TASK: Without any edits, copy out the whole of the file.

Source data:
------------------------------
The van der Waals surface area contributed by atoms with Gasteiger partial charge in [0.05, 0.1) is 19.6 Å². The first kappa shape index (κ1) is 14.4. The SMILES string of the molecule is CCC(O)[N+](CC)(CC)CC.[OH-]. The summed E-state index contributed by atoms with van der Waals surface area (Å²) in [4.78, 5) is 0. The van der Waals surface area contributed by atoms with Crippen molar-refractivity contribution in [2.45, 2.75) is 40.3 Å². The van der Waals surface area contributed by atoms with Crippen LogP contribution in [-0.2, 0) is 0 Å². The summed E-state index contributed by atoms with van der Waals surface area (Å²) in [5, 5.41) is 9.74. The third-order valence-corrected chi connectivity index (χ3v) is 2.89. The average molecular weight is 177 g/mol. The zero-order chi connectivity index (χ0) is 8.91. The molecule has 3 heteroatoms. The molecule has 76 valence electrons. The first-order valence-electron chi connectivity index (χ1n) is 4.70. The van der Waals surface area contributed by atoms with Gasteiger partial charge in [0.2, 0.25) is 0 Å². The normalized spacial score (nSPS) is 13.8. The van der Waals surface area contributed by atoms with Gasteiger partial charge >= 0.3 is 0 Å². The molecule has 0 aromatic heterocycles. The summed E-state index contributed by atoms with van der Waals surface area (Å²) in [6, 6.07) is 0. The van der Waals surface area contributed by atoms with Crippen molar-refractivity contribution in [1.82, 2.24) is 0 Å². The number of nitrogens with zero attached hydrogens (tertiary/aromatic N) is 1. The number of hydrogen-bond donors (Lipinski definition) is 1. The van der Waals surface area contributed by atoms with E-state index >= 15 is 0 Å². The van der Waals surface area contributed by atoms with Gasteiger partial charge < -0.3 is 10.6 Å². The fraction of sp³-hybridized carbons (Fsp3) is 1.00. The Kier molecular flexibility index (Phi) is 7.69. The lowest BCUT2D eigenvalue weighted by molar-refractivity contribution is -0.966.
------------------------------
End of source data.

The van der Waals surface area contributed by atoms with Gasteiger partial charge in [0.05, 0.1) is 19.6 Å². The first kappa shape index (κ1) is 14.4. The SMILES string of the molecule is CCC(O)[N+](CC)(CC)CC.[OH-]. The summed E-state index contributed by atoms with van der Waals surface area (Å²) in [4.78, 5) is 0. The van der Waals surface area contributed by atoms with Crippen molar-refractivity contribution in [2.45, 2.75) is 40.3 Å². The van der Waals surface area contributed by atoms with Crippen LogP contribution in [-0.2, 0) is 0 Å². The summed E-state index contributed by atoms with van der Waals surface area (Å²) in [5, 5.41) is 9.74. The third-order valence-corrected chi connectivity index (χ3v) is 2.89. The average molecular weight is 177 g/mol. The zero-order chi connectivity index (χ0) is 8.91. The molecule has 3 heteroatoms. The molecule has 76 valence electrons. The first-order valence-electron chi connectivity index (χ1n) is 4.70. The van der Waals surface area contributed by atoms with Gasteiger partial charge in [0.2, 0.25) is 0 Å². The normalized spacial score (nSPS) is 13.8. The van der Waals surface area contributed by atoms with Gasteiger partial charge >= 0.3 is 0 Å². The molecule has 0 aromatic heterocycles. The summed E-state index contributed by atoms with van der Waals surface area (Å²) in [6, 6.07) is 0. The van der Waals surface area contributed by atoms with Crippen molar-refractivity contribution in [1.82, 2.24) is 0 Å². The number of nitrogens with zero attached hydrogens (tertiary/aromatic N) is 1. The number of hydrogen-bond donors (Lipinski definition) is 1. The van der Waals surface area contributed by atoms with E-state index >= 15 is 0 Å². The van der Waals surface area contributed by atoms with Gasteiger partial charge < -0.3 is 10.6 Å². The fraction of sp³-hybridized carbons (Fsp3) is 1.00. The Kier molecular flexibility index (Phi) is 7.69. The lowest BCUT2D eigenvalue weighted by molar-refractivity contribution is -0.966.